Udairi Training Range
Kuwait is often referred to as being "the NTC" of the Middle East. Camp Udairi, Kuwait is located about 10 miles from Iraq. Udairi Training range, located only 15 miles from the Iraqi border, is about 45 miles northwest of Kuwait City and 30 miles south of the Iraqi border. The Udairi [Udayri] Range is a training facility about 20 kilometers by 27 kilometers in size. The range has been open since at least 1994, when it was reported that US B-52 and B-1B's took part in live-fire exercises at the facility.
Once at the Kabal tactical assembly area, soldiers wrap up their pre-combat inspections before moving about 15 kilometers to the Udairi Range to zero, boresight and calibrate their weapons.
Udairi is regularly used by Coalition forces for training exercises involving both live and inert ordnance, including Close Air Support Exercises (CASEX). CASEX are held quarterly for the purpose of practicing air operations against hostile ground targets in close proximity to friendly forces. The exercises involve friendly ground and airborne forces directing friendly fighter aircraft on attacks on simulated enemy targets. Four observation posts on the Udairi Range are used to control exercises. Observation Post 10, the accident location, is the only post that controls live fire events. Various targets, including tanks and tactical vehicles, are located randomly in impact areas throughout the range. In addition to CASEX, the range is used for other live fire exercises.
Udairi's ranges are different from any other ranges in the world. Compared to the Udairi, the Army's National Training Center at Fort Irwin is a theme park, with its rock formations, scrub brush, hills and valleys. Udairi is absolutely flat. The combined arms live fire exercise [CALFEX] conducted at Udairi Range is definitely a unique experience. Rarely is a training area and the ammunition made available at the Task Force level for execution of a live fire exercise in the US. The CALFEX integrated mechanized infantry, armor, artillery, engineers, other TF supportive units and close air support; bringing a lot of firepower on Udairi Range. Against a simulated enemy force, scouts reconn areas, artillery fire and provide smoke screens, engineers breach obstacles, CAS plummets bombs and mechanized units seize and hold key terrain.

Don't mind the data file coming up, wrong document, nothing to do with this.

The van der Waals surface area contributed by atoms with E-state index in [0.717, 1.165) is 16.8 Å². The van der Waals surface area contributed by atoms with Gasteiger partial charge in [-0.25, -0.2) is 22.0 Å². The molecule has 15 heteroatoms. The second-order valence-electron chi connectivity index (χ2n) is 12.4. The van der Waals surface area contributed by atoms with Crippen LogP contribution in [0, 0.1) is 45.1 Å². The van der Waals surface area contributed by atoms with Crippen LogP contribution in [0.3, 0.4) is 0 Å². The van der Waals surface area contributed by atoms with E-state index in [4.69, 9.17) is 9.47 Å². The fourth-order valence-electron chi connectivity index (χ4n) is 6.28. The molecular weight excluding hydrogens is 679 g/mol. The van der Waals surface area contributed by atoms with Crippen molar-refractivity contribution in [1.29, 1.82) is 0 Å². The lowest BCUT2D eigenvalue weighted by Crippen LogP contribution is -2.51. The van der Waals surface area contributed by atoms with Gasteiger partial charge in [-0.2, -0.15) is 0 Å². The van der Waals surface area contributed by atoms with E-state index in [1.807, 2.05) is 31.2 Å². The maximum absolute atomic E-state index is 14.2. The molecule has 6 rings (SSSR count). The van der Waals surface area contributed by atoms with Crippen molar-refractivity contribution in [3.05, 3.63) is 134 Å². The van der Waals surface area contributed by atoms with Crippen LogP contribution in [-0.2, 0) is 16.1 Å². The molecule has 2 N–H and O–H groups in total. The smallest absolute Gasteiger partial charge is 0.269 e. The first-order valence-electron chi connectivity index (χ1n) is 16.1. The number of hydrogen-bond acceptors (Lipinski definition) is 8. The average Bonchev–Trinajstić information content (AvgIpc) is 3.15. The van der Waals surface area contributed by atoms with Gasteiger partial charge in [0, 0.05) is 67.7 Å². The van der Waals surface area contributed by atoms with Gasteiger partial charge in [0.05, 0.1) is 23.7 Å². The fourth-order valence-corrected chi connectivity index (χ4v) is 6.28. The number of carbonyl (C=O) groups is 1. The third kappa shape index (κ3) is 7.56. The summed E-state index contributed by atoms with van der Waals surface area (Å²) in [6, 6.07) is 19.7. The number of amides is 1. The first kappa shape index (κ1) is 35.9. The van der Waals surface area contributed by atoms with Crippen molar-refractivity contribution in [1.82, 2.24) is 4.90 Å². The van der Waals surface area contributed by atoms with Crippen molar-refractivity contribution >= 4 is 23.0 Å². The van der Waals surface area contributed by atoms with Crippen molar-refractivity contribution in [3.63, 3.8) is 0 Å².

There are many different ranges at Udairi. The ranges are just one big sand box with a lot less administrative or artificial restriction. Individual units run their own ranges at Udairi, but it's the range controller who makes sure they run it safely. When soldiers at Camp Doha and the Kabal go to the range, they use live ammunition. These joint training and combined arms live fire exercises are conducted under combat conditions with two exceptions. There's no opposing force. And the other is range control. If unexploded ordnance is found on the range, range control coordinates for an explosive ordnance disposal team to come and take care of the problem. Range control is also responsible for organizing all medical evacuations. Range Control also performs inspections to make sure all other range policies are being followed.
The "Valley of Death Boneyard" at the Udairi Range is the area used to store many of the vehicles destroyed by DU munitions during the Gulf War.
A 12 March 2001 F/A-18 training accident in Kuwait killed six coalition service members and injured seven others. A Navy F/A-18 Hornet from the USS Harry S. Truman in the Arabian Gulf dropped three 500-pound gravity bombs near Observation Post 10 on the Al Udairi Test Range. The ordnance struck near the observation post manned by the forward air controllers responsible for directing the strikes. The military personnel were in a small structure and tactical vehicles. Five of those killed were US service members; the sixth was a New Zealand military officer.
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